I would love to be as superior as Bernie Ecclestone was after being mugged, selling is battered face for a fortune and showing the abusers how to brilliantly volte-face a situation, but of course I am just a nobody and the best turnaround I can ambition is to help at least one person with some lessons learned the hard way, after being WWW’mugged myself.
The full Bernie story: http://www.youtube.com/watch?v=b7AiMoOSxlk
It is very unpleasant to have a website mugged, or “hacked”, for no reason at all but the display of the “signatures” of the abusers.
After all these years, here are some tips.
If you have an ASP.NET web.config global file, yet the system says it can NOT find a valid web.config for a particular application, it might be because of wrong permissions on that app’s file system containing folder.
Since I run IIS6, this page was helpful:
It basically says: “add the NETWORK SERVICE user to the app’s folder”.
Indeed, every .NET app folder must allow the “NETWORK SERVICE” user with the permissions:
- read and execute
- list folder contents
In IIS6 the user IUSR_TEMPLATE represents an anonymous web visitor and so must be available for all resources to be made public on the WWW.
Generally, this user should only have READ permits and nothing else, for all resources.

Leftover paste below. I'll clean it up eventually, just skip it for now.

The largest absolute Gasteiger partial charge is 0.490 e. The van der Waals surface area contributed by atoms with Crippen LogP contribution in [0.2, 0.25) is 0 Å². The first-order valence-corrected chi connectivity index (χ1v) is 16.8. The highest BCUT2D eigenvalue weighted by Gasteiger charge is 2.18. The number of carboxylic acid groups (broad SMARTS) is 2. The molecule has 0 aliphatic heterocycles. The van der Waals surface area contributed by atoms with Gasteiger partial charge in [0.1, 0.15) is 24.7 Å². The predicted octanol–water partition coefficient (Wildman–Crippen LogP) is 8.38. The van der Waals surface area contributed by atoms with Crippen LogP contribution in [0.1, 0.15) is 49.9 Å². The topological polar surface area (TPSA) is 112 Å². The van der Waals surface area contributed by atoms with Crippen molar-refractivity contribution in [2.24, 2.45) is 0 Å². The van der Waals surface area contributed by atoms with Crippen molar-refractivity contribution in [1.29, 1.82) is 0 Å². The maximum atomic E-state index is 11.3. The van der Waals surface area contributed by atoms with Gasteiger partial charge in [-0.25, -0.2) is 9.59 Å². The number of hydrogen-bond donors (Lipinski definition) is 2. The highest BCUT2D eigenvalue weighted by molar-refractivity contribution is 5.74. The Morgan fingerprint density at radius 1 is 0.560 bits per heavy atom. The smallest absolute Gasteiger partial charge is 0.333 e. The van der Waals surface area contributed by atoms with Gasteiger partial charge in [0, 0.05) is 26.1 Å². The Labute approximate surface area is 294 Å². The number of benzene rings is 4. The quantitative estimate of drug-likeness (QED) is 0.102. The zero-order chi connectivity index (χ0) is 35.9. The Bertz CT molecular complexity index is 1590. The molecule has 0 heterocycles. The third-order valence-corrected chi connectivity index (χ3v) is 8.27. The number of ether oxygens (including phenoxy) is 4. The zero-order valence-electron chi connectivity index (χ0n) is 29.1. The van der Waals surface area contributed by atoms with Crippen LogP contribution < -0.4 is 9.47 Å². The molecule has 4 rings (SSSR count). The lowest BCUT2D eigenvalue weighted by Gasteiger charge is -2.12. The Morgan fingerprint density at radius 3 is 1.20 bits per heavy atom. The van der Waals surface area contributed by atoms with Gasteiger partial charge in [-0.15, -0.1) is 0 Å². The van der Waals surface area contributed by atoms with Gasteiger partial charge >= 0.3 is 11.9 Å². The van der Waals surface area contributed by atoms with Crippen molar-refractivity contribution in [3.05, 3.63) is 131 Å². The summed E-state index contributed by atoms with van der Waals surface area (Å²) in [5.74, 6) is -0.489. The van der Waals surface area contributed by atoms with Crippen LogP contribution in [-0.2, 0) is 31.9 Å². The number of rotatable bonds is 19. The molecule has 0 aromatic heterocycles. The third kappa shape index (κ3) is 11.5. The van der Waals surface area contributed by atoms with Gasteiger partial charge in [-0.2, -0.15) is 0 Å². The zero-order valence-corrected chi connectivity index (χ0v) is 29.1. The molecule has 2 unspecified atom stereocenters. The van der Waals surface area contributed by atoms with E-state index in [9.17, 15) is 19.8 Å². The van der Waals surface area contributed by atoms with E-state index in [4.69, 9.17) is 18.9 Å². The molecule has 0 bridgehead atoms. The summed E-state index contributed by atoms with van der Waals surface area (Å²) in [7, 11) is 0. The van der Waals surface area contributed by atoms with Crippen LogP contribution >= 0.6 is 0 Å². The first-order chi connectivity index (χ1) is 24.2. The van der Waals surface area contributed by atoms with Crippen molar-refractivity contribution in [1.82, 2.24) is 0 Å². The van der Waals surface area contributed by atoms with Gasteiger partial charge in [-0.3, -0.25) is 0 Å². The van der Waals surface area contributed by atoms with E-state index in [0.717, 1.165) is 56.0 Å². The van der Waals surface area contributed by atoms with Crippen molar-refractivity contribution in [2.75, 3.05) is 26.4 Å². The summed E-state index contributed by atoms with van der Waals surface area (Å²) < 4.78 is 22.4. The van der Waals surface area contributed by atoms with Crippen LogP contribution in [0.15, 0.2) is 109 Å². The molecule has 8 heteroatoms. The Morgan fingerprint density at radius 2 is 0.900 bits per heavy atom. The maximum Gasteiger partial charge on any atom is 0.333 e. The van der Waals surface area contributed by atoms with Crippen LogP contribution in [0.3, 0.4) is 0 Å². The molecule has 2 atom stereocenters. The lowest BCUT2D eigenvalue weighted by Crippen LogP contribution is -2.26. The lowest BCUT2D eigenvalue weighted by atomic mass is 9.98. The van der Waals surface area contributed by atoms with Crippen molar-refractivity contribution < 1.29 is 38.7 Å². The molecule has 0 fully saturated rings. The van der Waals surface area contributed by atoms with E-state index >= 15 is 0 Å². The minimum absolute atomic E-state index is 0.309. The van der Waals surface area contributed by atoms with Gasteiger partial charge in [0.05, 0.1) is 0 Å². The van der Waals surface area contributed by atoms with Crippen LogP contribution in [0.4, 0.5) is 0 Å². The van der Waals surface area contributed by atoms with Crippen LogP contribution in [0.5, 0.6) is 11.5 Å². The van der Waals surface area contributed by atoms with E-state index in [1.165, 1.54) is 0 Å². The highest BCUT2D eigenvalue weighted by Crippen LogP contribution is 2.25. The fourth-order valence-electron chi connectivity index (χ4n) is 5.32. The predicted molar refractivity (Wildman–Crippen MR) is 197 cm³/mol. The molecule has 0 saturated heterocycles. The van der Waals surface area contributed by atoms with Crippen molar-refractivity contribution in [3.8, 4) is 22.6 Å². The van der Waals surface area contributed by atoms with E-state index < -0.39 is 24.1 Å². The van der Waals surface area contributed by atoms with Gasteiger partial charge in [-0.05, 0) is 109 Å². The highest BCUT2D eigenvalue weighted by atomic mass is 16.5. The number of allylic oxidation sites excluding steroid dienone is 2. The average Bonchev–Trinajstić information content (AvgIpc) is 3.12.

If some particular folders require writing, give this user READ and WRITE permits, but *never* WRITE and EXECUTE.
Ideally, the WRITE permit should only be given to out-of-reach-of-the-web-server folders, meaning locations that are nowhere in the tree being made public by IIS, Apache or whatever the http server. But this isn’t always possible: most Content Management Systems (CMSs) will require at least one writable public folder, for example to where bloggers can upload pictures – just follow the minimal approach and the *never* WRITE and EXECUTE rule.
For read-only web presences, if you strictly follow the minimal rule, giving nothing but the READ permit to the web visitor user and no other permits to no other users at all, you’ll end up with a very secure site, but with some annoyances, e.g. FTP uploading contents will fail probably with a “450 can’t access file” error.
In Windows, you can easily fix it by giving “full control” to the SYSTEM user at some entry point.
Some CMSs that support themes, like Worpress, might display a blank page after being moved or copied. One very simple solution is to install a new theme, activate it, then return to the original.